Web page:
RRDCs Kick Off Year-long 50th Anniversary Celebration With Formal Recognition From Key Partners
January 26, 2022
EXTENSION COMMITTEE ON ORGANIZATION AND POLICY AND EXPERIMENT STATION COMMITTEE ON ORGANIZATION AND POLICY TAKE ACTIONS TO RECOGNIZE RRDCS
This year marks the 50th anniversary of the passage of the Rural Development Act. Among its many outcomes, the Act led to the creation of the nation’s four Regional Rural Development Centers (RRDCs), which have since played a critical role in elevating Rural America through research, Extension education, and outreach. The RRDCs plan to commemorate the anniversary throughout the year with special events, publications, and engagement opportunities.
To help kick off the year-long celebration, the RRDCs were joined by two key partner organizations, who each took actions formally recognizing the Centers’ significant contributions over the past 50 years and anticipating their leadership role in the continued vibrancy of rural America. The Board on Agriculture Assembly (BAA) Extension Committee on Organization and Policy (ECOP) and Experiment Station Committee on Organization and Policy (ESCOP), which provide leadership and governance to the Cooperative Extension System and the State Agricultural Experiment Stations, respectively, each voted on the recognition at recent meetings. (ECOP’s resolution and ESCOP’s proclamation can be found online.)
Passed into law on August 30, 1972, the Rural Development Act consolidated multiple rural development initiatives into a single piece of legislation and ultimately led to the creation of America's four Regional Rural Development Centers (RRDCs). The RRDCs play a vital connecting role in rural America, linking the research and educational outreach capacity of the nation's public universities with communities, local decision-makers, entrepreneurs, families, and farmers and ranchers to help address a wide range of rural development issues.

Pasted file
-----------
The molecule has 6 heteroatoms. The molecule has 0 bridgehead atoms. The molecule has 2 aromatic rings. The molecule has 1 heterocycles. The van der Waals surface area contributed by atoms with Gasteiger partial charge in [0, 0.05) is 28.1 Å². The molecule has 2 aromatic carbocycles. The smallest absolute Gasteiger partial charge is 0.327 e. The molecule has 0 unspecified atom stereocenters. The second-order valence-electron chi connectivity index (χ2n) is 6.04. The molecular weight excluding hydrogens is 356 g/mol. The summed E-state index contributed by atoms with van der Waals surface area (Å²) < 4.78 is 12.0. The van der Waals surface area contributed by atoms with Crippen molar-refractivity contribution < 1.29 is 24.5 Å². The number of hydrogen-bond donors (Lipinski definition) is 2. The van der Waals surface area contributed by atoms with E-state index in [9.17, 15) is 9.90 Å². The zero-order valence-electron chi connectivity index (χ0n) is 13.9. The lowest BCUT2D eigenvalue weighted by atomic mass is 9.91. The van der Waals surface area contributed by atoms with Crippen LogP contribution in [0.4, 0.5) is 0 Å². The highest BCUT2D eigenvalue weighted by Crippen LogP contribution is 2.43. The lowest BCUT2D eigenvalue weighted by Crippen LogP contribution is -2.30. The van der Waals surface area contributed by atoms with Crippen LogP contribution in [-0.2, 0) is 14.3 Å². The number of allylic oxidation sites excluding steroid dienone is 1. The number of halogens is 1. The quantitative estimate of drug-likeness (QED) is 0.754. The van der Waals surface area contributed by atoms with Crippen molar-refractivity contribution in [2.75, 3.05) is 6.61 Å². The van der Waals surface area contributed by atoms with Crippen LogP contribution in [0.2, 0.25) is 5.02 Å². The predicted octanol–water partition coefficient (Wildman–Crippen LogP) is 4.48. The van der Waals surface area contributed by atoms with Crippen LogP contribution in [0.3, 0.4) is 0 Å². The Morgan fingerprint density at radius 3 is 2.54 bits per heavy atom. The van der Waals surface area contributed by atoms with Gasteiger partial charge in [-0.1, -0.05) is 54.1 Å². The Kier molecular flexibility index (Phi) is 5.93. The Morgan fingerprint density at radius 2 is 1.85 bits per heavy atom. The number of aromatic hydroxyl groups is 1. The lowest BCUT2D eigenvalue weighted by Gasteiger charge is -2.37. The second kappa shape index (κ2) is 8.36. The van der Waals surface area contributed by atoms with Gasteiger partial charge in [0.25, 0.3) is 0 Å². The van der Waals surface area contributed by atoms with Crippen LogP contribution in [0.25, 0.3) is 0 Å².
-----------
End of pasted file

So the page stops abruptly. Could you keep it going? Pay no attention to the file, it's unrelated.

The impacts of RRDCs over the past half-century of our nation's post-industrial age is extraordinary. This includes the recent work to equip teams of Extension educators state-by-state to facilitate community-based civil dialogue around race relations. The small communities who sought to establish new trusting alliances to revitalize their local economy and health are benefitting from the Coming Together for Racial Understand training program. This is only one example of many positive transformations taking place in communities that can be traced back to the unique and innovative service of RRDCs. There is so much more to come.
- ECOP Chair Dr. Wendy Powers (University of California)
I am particularly pleased that the Executive Committee for the Experiment Station Committee on Organization and Policy adopted a proclamation recognizing the 50-year anniversary of RRDCs. As a member of the Board for the Western Rural Development Center, I can personally attest to the great work the RRDCs have accomplished. The support the RRDCs provide to rural communities throughout the country is remarkable. Congratulations to RRDCs for 50 years of success and best of luck on providing critical connections for rural communities in the next 50 years!
- ESCOP Chair Dr. Chris Pritsos (University of Nevada, Reno)
The Centers will be hosting additional programs throughout the year to highlight the successes and impacts of their first 50 years of service to Rural America, and to prepare for the emerging opportunities and challenges of the future.
THE COUNTRY’S FOUR REGIONAL RURAL DEVELOPMENT CENTERS ARE:
- the North Central Regional Center for Rural Development, based at Purdue University and serving 12 states through 34 Land-Grant colleges and universities;
- the Southern Rural Development Center, based at Mississippi State University and serving 13 states, Puerto Rico, and the U.S. Virgin Islands through 30 Land-Grant colleges and universities;
- the Northeast Regional Center for Rural Development, based at the Pennsylvania State University and serving 12 states and the District of Columbia through 16 Land-Grant colleges and universities; and,
- the Western Rural Development Center, based at Utah State University and serving 13 states, American Samoa, Guam, Micronesia, and the Northern Marianas through 30 Land-Grant colleges and universities.
Learn more about the Regional Rural Development Centers.